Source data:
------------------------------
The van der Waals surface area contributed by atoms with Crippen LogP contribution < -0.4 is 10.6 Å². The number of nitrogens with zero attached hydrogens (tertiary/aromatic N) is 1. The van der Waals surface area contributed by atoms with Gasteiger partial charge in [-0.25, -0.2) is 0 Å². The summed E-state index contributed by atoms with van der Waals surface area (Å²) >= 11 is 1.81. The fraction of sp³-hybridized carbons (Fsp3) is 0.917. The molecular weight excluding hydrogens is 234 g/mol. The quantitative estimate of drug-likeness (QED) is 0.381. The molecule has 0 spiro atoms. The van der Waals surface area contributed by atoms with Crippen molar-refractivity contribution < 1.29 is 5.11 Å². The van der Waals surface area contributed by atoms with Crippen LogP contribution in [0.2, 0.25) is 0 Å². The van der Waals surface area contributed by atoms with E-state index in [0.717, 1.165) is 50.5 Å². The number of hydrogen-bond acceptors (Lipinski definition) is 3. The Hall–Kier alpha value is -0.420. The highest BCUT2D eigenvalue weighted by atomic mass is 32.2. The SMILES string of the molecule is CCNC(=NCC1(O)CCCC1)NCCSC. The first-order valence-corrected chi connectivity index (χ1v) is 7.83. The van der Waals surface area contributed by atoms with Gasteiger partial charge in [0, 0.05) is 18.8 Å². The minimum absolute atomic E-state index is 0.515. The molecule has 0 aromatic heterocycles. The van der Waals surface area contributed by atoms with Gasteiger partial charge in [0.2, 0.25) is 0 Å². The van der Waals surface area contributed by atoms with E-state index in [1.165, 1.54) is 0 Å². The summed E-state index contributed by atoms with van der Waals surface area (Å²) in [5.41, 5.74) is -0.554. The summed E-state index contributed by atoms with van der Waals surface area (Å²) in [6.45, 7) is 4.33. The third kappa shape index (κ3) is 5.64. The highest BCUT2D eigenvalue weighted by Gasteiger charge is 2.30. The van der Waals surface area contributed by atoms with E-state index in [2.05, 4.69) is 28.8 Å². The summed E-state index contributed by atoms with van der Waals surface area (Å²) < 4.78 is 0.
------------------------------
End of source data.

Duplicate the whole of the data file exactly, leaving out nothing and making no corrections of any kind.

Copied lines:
The van der Waals surface area contributed by atoms with Crippen LogP contribution < -0.4 is 10.6 Å². The number of nitrogens with zero attached hydrogens (tertiary/aromatic N) is 1. The van der Waals surface area contributed by atoms with Gasteiger partial charge in [-0.25, -0.2) is 0 Å². The summed E-state index contributed by atoms with van der Waals surface area (Å²) >= 11 is 1.81. The fraction of sp³-hybridized carbons (Fsp3) is 0.917. The molecular weight excluding hydrogens is 234 g/mol. The quantitative estimate of drug-likeness (QED) is 0.381. The molecule has 0 spiro atoms. The van der Waals surface area contributed by atoms with Crippen molar-refractivity contribution < 1.29 is 5.11 Å². The van der Waals surface area contributed by atoms with Crippen LogP contribution in [0.2, 0.25) is 0 Å². The van der Waals surface area contributed by atoms with E-state index in [0.717, 1.165) is 50.5 Å². The number of hydrogen-bond acceptors (Lipinski definition) is 3. The Hall–Kier alpha value is -0.420. The highest BCUT2D eigenvalue weighted by atomic mass is 32.2. The SMILES string of the molecule is CCNC(=NCC1(O)CCCC1)NCCSC. The first-order valence-corrected chi connectivity index (χ1v) is 7.83. The van der Waals surface area contributed by atoms with Gasteiger partial charge in [0, 0.05) is 18.8 Å². The minimum absolute atomic E-state index is 0.515. The molecule has 0 aromatic heterocycles. The van der Waals surface area contributed by atoms with Gasteiger partial charge in [0.2, 0.25) is 0 Å². The van der Waals surface area contributed by atoms with E-state index in [1.165, 1.54) is 0 Å². The summed E-state index contributed by atoms with van der Waals surface area (Å²) in [5.41, 5.74) is -0.554. The summed E-state index contributed by atoms with van der Waals surface area (Å²) in [6.45, 7) is 4.33. The third kappa shape index (κ3) is 5.64. The highest BCUT2D eigenvalue weighted by Gasteiger charge is 2.30. The van der Waals surface area contributed by atoms with E-state index in [2.05, 4.69) is 28.8 Å². The summed E-state index contributed by atoms with van der Waals surface area (Å²) < 4.78 is 0.